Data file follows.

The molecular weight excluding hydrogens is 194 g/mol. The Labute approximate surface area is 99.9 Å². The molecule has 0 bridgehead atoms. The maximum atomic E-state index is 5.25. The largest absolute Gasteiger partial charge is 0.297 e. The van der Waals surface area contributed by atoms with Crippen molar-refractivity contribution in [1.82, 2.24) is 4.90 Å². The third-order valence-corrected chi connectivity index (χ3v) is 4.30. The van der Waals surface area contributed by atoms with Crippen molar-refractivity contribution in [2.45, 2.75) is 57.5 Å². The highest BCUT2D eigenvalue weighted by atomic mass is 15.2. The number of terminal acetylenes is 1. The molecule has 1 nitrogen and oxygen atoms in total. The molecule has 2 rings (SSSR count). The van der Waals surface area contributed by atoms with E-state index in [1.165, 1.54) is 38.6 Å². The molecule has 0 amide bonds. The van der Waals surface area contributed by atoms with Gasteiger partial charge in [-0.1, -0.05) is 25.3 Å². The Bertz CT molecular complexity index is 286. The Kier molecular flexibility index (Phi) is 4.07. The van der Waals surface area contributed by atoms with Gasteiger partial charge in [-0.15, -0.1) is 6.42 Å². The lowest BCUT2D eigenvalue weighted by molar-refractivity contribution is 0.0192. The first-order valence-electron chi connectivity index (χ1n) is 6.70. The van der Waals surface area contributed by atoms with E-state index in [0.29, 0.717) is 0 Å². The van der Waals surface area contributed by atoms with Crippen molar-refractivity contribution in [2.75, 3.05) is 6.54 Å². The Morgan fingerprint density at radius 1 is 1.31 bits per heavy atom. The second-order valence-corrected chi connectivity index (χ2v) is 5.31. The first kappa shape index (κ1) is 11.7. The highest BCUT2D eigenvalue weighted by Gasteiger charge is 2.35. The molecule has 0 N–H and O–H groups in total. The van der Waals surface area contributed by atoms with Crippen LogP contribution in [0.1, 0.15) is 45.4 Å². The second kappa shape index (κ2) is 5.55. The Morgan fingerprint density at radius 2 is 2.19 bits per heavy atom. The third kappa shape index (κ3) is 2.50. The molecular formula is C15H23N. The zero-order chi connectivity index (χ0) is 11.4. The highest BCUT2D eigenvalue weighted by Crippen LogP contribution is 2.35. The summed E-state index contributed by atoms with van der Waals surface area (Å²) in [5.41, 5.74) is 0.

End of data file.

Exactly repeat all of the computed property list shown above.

The molecular weight excluding hydrogens is 194 g/mol. The Labute approximate surface area is 99.9 Å². The molecule has 0 bridgehead atoms. The maximum atomic E-state index is 5.25. The largest absolute Gasteiger partial charge is 0.297 e. The van der Waals surface area contributed by atoms with Crippen molar-refractivity contribution in [1.82, 2.24) is 4.90 Å². The third-order valence-corrected chi connectivity index (χ3v) is 4.30. The van der Waals surface area contributed by atoms with Crippen molar-refractivity contribution in [2.45, 2.75) is 57.5 Å². The highest BCUT2D eigenvalue weighted by atomic mass is 15.2. The number of terminal acetylenes is 1. The molecule has 1 nitrogen and oxygen atoms in total. The molecule has 2 rings (SSSR count). The van der Waals surface area contributed by atoms with E-state index in [1.165, 1.54) is 38.6 Å². The molecule has 0 amide bonds. The van der Waals surface area contributed by atoms with Gasteiger partial charge in [-0.1, -0.05) is 25.3 Å². The Bertz CT molecular complexity index is 286. The Kier molecular flexibility index (Phi) is 4.07. The van der Waals surface area contributed by atoms with Gasteiger partial charge in [-0.15, -0.1) is 6.42 Å². The lowest BCUT2D eigenvalue weighted by molar-refractivity contribution is 0.0192. The first-order valence-electron chi connectivity index (χ1n) is 6.70. The van der Waals surface area contributed by atoms with E-state index in [0.29, 0.717) is 0 Å². The van der Waals surface area contributed by atoms with Crippen molar-refractivity contribution in [2.75, 3.05) is 6.54 Å². The Morgan fingerprint density at radius 1 is 1.31 bits per heavy atom. The second-order valence-corrected chi connectivity index (χ2v) is 5.31. The first kappa shape index (κ1) is 11.7. The highest BCUT2D eigenvalue weighted by Gasteiger charge is 2.35. The molecule has 0 N–H and O–H groups in total. The van der Waals surface area contributed by atoms with Crippen LogP contribution in [0.1, 0.15) is 45.4 Å². The second kappa shape index (κ2) is 5.55. The Morgan fingerprint density at radius 2 is 2.19 bits per heavy atom. The third kappa shape index (κ3) is 2.50. The molecular formula is C15H23N. The zero-order chi connectivity index (χ0) is 11.4. The highest BCUT2D eigenvalue weighted by Crippen LogP contribution is 2.35. The summed E-state index contributed by atoms with van der Waals surface area (Å²) in [5.41, 5.74) is 0.